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Jewish World Review
March 2, 2010
/ 16 Adar 5770
An FDR lesson Obama missed
Barack Obama is trying to be the new FDR before the concrete settles around his image as the new Jimmy Carter. History will ultimately decide, but last week's celebrated health care summit made him look more like Mr. Jimmy than FDR.
The president was full of self-righteous talk, mostly about himself, and he twice felt it necessary to remind everyone that he's the president, recalling Richard Nixon's bizarre reassurance that he was not a crook. Some things are self-evident, and if they're not, such things are usually not true. We can stipulate that, like it or not, he's the president.
The Democrats relished the opportunity to portray the Republicans as the wrinkled party of "no," a crabby relic of the 20th century, devoid of anything that anybody could want, and Barack Obama's low-church eloquence would melt skepticism like butter on warm toast. But it didn't happen. Setting out the idea of a plain and simple alternative to Obamacare — smaller measures to reform, taken step by step — the Republicans sounded like the party of common sense, purveyors of the kind of kitchen-table solution that would work a lot better than an elaborate welfare-state scheme.
The health care summit was not the demolition derby the Democrats expected, instead it's a pothole the president and his party will have difficulty climbing out of. The first public-opinion polls this week will measure who won and who lost. But the prospect of a lot of changed minds in the wake of the talkfest is a small prospect.
The president was in his favorite role, the long-winded professor trying hard to be patient with half-bright students who hadn't done their homework. Like most liberals, he suffers from a severe occupational hazard. Anyone who disagrees with him must be dumb, unlettered and redneck crazy. If Lamar Alexander, John McCain and Eric Cantor had only gone to the right Ivy League university they could understand the prescription for what's good for them. It's a fatal mindset that afflicts the cult. Jonathan Chait of New Republic put it plainly in a revealing blog post: "President Obama is so much smarter and a better communicator than members of Congress in either party. The contrast, side by side, is almost ridiculous."
The contrast was so stark that he could only liken the professor's summit seminar to basketball, our least cerebral sport, where oversized men in gaudy underwear run up and down a court to stuff a ball down a hole. The president is "treating [Republicans] really nice, letting his teammates take shots and allowing the other team to try to score. 'Nice try, Timmy, you almost got it in.' But after a couple minutes I want him to just grab the ball and dunk on these clowns already."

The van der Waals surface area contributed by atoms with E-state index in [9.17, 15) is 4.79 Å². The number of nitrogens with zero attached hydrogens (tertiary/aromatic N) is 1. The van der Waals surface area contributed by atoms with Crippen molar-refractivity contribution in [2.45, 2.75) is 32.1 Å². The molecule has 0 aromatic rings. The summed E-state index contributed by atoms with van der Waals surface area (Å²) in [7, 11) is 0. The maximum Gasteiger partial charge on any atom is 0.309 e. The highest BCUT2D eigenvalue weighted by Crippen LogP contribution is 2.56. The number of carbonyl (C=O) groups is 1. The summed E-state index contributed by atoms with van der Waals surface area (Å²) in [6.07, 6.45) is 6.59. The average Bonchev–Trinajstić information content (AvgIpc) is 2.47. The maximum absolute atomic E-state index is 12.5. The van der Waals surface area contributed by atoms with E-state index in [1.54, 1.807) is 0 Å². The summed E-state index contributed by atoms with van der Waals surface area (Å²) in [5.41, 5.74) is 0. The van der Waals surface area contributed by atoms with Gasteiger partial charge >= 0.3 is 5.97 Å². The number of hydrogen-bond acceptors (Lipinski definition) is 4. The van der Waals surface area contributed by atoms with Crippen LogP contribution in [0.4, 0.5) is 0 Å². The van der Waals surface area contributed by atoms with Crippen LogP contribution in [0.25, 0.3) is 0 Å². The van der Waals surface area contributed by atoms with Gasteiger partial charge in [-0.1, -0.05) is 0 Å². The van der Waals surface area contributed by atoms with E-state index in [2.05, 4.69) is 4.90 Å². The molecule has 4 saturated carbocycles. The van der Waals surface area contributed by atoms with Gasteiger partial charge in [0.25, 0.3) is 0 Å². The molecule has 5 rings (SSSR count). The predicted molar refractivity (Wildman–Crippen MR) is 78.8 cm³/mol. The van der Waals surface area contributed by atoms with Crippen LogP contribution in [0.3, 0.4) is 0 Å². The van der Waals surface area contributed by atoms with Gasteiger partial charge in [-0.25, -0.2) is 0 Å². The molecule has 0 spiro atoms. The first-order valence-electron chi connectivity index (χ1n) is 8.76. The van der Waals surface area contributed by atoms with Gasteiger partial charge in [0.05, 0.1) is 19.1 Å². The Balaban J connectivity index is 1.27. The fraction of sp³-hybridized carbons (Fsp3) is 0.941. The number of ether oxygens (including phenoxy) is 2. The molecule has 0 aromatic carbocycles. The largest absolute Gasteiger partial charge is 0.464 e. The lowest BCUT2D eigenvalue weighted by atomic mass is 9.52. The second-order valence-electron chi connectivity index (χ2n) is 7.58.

No one would have confused FDR — or Harry Truman or Ronald Reagan — with somebody shooting hoops on a schoolyard. Nor would anyone have confused one of those presidents with a professor showing off his mastery of detail and trivia by presiding over a congressional seminar. Mr. Obama should remind himself that he's the president, not a professor.
The president who would be FDR has squandered much of his authority and mystique in pursuit of something the people clearly don't want. The more he pursues it the more the people don't want it. He has yet to understand any of the parts of "no." He is learning too late, if he is learning at all, that too much of a good thing is too much. The powerful hold a president can have on the public is weakened by too much visibility. "The public psychology," FDR once wrote to a friend, "cannot be attuned for long periods of time to a constant repetition of the highest note on the scale."
Mr. Obama's profligate use of the highest note on the scale follows the example of his immediate predecessors, and it may be that the presidential mystique, with its power to accomplish a president's aims, was gravely wounded by the invention of the jet airplane. Air Force One is not only an impressive presidential icon, it makes every congressional district convenient to visit, and presidents are tempted to use it ever more frequently. In his 15 years in the White House, FDR, who preferred trains and was the first president to fly, never got around to visiting all the states.
A visit by a president meant something. Now it's often a hindrance and a distraction. Last week, Mr. Obama should have stood in bed. That may be the ultimate lesson from his great health care summit.
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JWR contributor Wesley Pruden is editor emeritus of The Washington Times. Comment by clicking here.
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